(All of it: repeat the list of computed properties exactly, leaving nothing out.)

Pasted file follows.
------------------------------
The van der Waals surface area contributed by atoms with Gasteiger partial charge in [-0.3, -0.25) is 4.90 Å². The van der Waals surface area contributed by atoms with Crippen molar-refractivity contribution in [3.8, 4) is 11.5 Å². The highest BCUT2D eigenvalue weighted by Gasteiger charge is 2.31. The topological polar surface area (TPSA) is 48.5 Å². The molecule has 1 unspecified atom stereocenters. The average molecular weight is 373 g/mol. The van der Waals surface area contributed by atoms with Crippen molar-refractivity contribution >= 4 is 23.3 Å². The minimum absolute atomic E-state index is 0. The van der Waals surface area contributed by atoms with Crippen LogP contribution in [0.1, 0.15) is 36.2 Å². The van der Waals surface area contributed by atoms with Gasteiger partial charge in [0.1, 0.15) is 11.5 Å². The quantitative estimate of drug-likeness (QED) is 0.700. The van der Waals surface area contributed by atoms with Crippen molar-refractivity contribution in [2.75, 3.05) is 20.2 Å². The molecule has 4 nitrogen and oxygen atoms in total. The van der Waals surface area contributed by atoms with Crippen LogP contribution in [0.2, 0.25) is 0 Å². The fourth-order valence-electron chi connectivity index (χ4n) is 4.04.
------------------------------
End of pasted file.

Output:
The van der Waals surface area contributed by atoms with Gasteiger partial charge in [-0.3, -0.25) is 4.90 Å². The van der Waals surface area contributed by atoms with Crippen molar-refractivity contribution in [3.8, 4) is 11.5 Å². The highest BCUT2D eigenvalue weighted by Gasteiger charge is 2.31. The topological polar surface area (TPSA) is 48.5 Å². The molecule has 1 unspecified atom stereocenters. The average molecular weight is 373 g/mol. The van der Waals surface area contributed by atoms with Crippen molar-refractivity contribution >= 4 is 23.3 Å². The minimum absolute atomic E-state index is 0. The van der Waals surface area contributed by atoms with Crippen LogP contribution in [0.1, 0.15) is 36.2 Å². The van der Waals surface area contributed by atoms with Gasteiger partial charge in [0.1, 0.15) is 11.5 Å². The quantitative estimate of drug-likeness (QED) is 0.700. The van der Waals surface area contributed by atoms with Crippen molar-refractivity contribution in [2.75, 3.05) is 20.2 Å². The molecule has 4 nitrogen and oxygen atoms in total. The van der Waals surface area contributed by atoms with Crippen LogP contribution in [0.2, 0.25) is 0 Å². The fourth-order valence-electron chi connectivity index (χ4n) is 4.04.